Did You Know?
- More people die from lung cancer than any other type of cancer.
- In 2004 (the most recent year for which statistics are currently available), lung cancer accounted for more deaths than breast cancer, prostate cancer, and colon cancer combined.
- Since 1987, more women have died each year of lung cancer than from breast cancer.
- Although 85% of lung cancer diagnoses occur among current or former smokers, 15% of lung cancer patients never smoked a day in their lives.
- Lung Cancer is a cancer that forms in tissues of the lung, usually in the cells lining air passages. The two main types are small cell lung cancer and non-small cell lung cancer. These types are diagnosed based on how the cells look under a microscope.
- According to the National Cancer Institute, the estimated new cases and deaths from lung cancer (non-small cell and small cell combined) in the United States in 2008 are: new cases - 215,020 and deaths - 161,840.
- Among men and women, black men have the highest incidence and death rates from lung cancer followed by somewhat lower rates for non-Hispanic white men. The highest lung cancer incidence and death rates occur in non-Hispanic white women with slightly lower rates found in black women.
- Cancer-causing agents that may be found indoors, especially in the workplace, include asbestos, radon, arsenic, chromium, nickel, tar, and soot. These substances can cause lung cancer in people who have never smoked.
- Air pollution may also increase the risk of lung cancer. Studies show that lung cancer rates are higher in cities with higher levels of air pollution.
- Second-hand tobacco smoke also causes lung cancer. This is smoke that comes from a burning cigarette or other tobacco product, or smoke that is exhaled by smokers. People who inhale second-hand smoke are exposed to the same cancer-causing agents as smokers, although in weaker amounts.
According to the National Cancer Institute, doctors cannot always explain why one person develops lung cancer and another does not. However, they do know that a person with certain risk factors may be more likely than others to develop the disease.
- Tobacco smoke: Tobacco smoke causes most cases of lung cancer. It's by far the most important risk factor for lung cancer. Harmful substances in smoke damage lung cells. That's why smoking cigarettes, pipes, or cigars can cause lung cancer and why secondhand smoke can cause lung cancer in nonsmokers. The more a person is exposed to smoke, the greater the risk of lung cancer.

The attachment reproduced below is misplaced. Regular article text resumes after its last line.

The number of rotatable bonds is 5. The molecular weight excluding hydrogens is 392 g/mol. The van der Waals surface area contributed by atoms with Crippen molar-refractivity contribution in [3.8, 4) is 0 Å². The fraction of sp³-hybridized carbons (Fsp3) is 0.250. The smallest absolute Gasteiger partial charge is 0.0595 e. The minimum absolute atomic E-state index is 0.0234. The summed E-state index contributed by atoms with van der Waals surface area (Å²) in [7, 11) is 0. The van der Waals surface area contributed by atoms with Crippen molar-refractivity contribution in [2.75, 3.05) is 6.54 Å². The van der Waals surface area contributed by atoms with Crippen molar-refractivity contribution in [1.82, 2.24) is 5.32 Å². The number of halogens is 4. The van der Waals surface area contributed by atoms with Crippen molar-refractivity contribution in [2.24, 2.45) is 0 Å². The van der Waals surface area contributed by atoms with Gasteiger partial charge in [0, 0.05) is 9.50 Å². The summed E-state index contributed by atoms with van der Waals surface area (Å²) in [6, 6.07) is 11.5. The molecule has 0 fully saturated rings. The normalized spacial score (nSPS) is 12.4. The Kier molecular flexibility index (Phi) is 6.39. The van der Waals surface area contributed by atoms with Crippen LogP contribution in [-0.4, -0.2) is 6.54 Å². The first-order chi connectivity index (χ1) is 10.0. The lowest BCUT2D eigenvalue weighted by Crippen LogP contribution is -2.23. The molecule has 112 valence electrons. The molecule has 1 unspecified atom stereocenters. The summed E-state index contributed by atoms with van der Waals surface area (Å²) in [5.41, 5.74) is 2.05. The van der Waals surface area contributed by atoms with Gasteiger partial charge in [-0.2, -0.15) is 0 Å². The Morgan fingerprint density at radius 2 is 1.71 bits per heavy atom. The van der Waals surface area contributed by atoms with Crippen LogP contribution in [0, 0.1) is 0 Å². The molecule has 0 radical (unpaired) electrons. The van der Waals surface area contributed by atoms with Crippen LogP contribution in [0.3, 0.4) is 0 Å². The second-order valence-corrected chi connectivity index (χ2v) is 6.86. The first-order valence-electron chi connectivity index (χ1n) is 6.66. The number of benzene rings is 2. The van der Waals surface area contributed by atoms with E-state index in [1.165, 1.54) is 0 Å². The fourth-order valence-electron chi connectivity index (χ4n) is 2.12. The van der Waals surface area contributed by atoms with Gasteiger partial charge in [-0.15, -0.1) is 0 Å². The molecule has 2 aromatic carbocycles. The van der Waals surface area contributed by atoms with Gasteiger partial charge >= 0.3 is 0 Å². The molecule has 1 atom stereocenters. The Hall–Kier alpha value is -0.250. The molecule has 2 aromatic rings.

- Radon: Radon is a radioactive gas that you cannot see, smell, or taste. It forms in soil and rocks. People who work in mines may be exposed to radon. In some parts of the country, radon is found in houses. Radon damages lung cells, and people exposed to radon are at increased risk of lung cancer.
- Asbestos and other substances: People who have certain jobs (such as those who work in the construction and chemical industries) have an increased risk of lung cancer. Exposure to asbestos, arsenic, chromium, nickel, soot, tar, and other substances can cause lung cancer. The risk is highest for those with years of exposure. The risk of lung cancer from these substances is even higher for smokers.
- Air pollution: Air pollution may slightly increase the risk of lung cancer. The risk from air pollution is higher for smokers.
- Family history of lung cancer: People with a father, mother, brother, or sister who had lung cancer may be at slightly increased risk of the disease, even if they don't smoke.
- Personal history of lung cancer: People who have had lung cancer are at increased risk of developing a second lung tumor.
- Age over 65: Most people are older than 65 years when diagnosed with lung cancer. 
Do You Think You are at Risk?
After reading the risk factors above, if you think you might be at risk for developing lung cancer, you should talk to your doctor immediately. Your doctor may be able to help you reduce your risk and plan the necessary checkups to monitor your health. If you have been diagnosed with and treated for lung cancer, it is very important for you to routinely schedule check-ups with your doctor following your course of treatment.
 What You Need to Know about Lung Cancer, National Cancer Institute (NCI), [NIH Publication No. 07-1553].